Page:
It was in summer 2009, just one year after I purchased my first photo camera and started to learn Photoshop. I tried to make a sepia toned photo. It was an old, badly damaged and abandoned house image. I was very satisfied with the effect obtained and since then I had an idea to make a whole photo series of similar images.
A few days ago, I completed processing the photos shot in last early fall in The Summer Garden (Saint-Petersburg, Russia). These images are sepia toned as well (the truth, not the damaged houses are objects), but this time I used not the couple of ready filters. Opposite – I made it by myself in few steps. Among others, I managed to get a delightful effect very similar to infrared film one when tree trunks are look almost black and, at the same time, its leaves are very bright. Moreover, I so much wanted to make very contrast and grainy images. Plus, some other additional strokes made this work completed exactly how I wanted to.
Eventually, to my mind, I succeeded to convey the special mood you could get seeing the old, 18th century photos of autumn almost deserted park. In a word, I’m not only satisfied with the result but also proud of it. I hope you will like this photo series as well: Dreams Of The Old Garden.
It’s been quite a long time since I have a desire to make black and white photos consciously and thoroughly, not accidentally and just hoping for luck. I mean to choose location and times of day before shooting in order to get material for good black and white images. Moreover, I already saw in my mind for several months which exactly these photos should be.
To my opinion, black and white photography is not just images without color. To make really interesting and beautiful photos, you have to process images no less long and serious than colored ones.
And I made my new series just like that. Here it is: Peterhof.
I have to say that my present life – when photography is not only my profession but also my hobby – leaves me not much free time. Huge part of it I still spend doing all kinds of nonsense that, nevertheless, helps me to relax and take a break. But rest of my free time I spend useful – I do my self-education, slowly but true and hard increasing my photography level.
And now, on 14th of March, I finished “Interior Design Photography” online course by famous professional French photographer Serge Ramelli. I learnt this course not for free, therefore, I got the Certificate in the end and I’m very glad about and even proud of it!
So, now, I’m not only professional but also certified interior photographer! Welcome!
By the way, I have already started another course but by different photographer, American one this time. If Ramelli told about interior photography of different hotel rooms, the new course is about architectural and interior photography of houses. That means my training as a photographer continues permanently!
I guess many of you know such a famous platform for designers, builders, photographers and other specialists in home repairs and design as Houzz. A few years ago, Russian branch of Houzz opened. And I am the one of the interior photographers on this web site.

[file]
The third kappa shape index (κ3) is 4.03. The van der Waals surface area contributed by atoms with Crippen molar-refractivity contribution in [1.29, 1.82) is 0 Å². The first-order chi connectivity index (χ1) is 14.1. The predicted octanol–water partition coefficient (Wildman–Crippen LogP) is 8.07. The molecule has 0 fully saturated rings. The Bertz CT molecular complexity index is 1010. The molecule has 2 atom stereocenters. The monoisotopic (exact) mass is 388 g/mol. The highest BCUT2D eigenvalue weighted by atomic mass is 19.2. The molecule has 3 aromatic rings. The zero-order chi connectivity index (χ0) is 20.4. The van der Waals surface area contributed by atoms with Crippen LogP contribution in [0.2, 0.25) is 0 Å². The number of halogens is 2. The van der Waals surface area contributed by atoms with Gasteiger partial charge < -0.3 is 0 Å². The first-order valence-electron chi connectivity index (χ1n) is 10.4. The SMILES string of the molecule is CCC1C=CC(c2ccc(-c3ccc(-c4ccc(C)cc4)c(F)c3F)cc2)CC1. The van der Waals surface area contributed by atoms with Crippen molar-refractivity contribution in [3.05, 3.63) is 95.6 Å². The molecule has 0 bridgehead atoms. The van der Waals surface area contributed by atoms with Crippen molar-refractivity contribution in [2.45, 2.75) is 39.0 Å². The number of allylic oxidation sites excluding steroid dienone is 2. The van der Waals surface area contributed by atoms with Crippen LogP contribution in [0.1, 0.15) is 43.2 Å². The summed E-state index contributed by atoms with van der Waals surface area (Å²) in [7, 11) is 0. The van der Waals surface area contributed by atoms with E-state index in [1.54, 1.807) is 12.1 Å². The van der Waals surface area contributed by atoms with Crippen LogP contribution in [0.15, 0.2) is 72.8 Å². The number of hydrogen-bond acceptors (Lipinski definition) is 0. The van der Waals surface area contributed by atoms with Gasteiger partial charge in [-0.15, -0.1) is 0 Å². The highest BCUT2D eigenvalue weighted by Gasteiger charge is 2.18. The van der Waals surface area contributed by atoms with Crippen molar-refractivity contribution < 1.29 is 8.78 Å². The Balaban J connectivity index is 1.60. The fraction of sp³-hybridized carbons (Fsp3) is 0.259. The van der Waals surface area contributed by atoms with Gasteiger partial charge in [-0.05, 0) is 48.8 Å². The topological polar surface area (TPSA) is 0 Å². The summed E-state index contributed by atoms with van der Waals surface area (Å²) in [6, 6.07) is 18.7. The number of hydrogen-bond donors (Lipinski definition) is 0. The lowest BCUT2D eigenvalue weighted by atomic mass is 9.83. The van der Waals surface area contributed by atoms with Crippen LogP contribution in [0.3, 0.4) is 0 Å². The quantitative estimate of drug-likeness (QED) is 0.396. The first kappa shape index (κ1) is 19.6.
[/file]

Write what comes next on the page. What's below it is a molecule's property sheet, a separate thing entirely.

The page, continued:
Houzz gives their own award in different nominations every year. I’m pleased to tell that I won “Best of Houzz-2017” award in “Client Service” nomination. Frankly, it was a big surprise for me. I don’t mean that I’m not sure in the quality of my photographs or my services at all. Just the opposite: I am completely confident about it. But I didn’t expect that it will be appreciated on such a high level. As it appears, I wasn’t alone in it.
In connection with this prize awarded, there was one funny and very surprised me case. If you occasionally visit my site you know that I completed very big order for The State Russian Museum last summer. It was an interior and architectural photography. Some of these photos are presented in my portfolio on Houzz. So, it didn’t pass an hour after I have received a mail with congratulations from Houzz and I suddenly got a personal message on Houzz web site from one of the interior photographers. I can’t call him a colleague and you will know why below.
First of all, it should be mentioned that this person is placed on the first page of Saint-Petersburg interior photographers on Houzz. Moreover, he photographed 46 different palaces and mansions in Saint-Petersburg as a professional photographer as he wrote me himself. And if you look over his photos you won’t doubt in his words. Simply put, he’s a very successful, demanded and I guess highly paid interior photographer.
And this successful a Tom Shelby style cap carrier suddenly wrote me a message where he doubts that I could photograph The Russian State Museum interiors and facades because I have such a low photographer level! “Why do you mislead a respected public?” he wrote. Like, ah-ah-ah, not good! And he virtually wagged a finger at me.
I answered quite honestly as I always do that I never mislead anyone at all and even didn’t think about it. Then he like a Napoleon’s army general began to prance in front of me on a virtual horse of his success telling how many palaces he had photographed. I was impressed of course but still didn’t understand what he wanted from me and I respond it. For unknown reasons, he answered that I’m an anxious person and vanished in the air left me think it all over and scratch my nape.
By the way, if you interested in who it was you can find him on Houzz Russia very easy: he’s the only interior photographer in Saint-Petersburg with double surname.
From 11 till 30 November 2016, there was “The Nothern Beauty” photo contest on the National Geographic Russia web site. The same name exhibition was organized according to the results. It included the works got to the final and took place in “The Gallery” mall in the center of Saint-Petersburg from 14 December 2016 till 14 January 2017.
I am very glad to announce that one of the contest finalists and exhibition participants was my photo #6 from my recent “Farewell To The Summer” series. I guess that’s one of two my highest achievements as a creative photographer so far.
I can also add another, much less significant but no less pleasant news for me. There’s international photographers web site called Viewbug that have a very respected jury include such grandees of modern photography as Tray Ratcliff, Scott Kelby, Peter Hurley, Alan Shapiro, Jerry Ghionis and many others. There different photo contests and challenges are regularly running on this web site. My photo #1 from the mentioned series won the “HDR Photography” photo challenge in December. Moreover, this photo also got the “Members Selection Award” in the same month.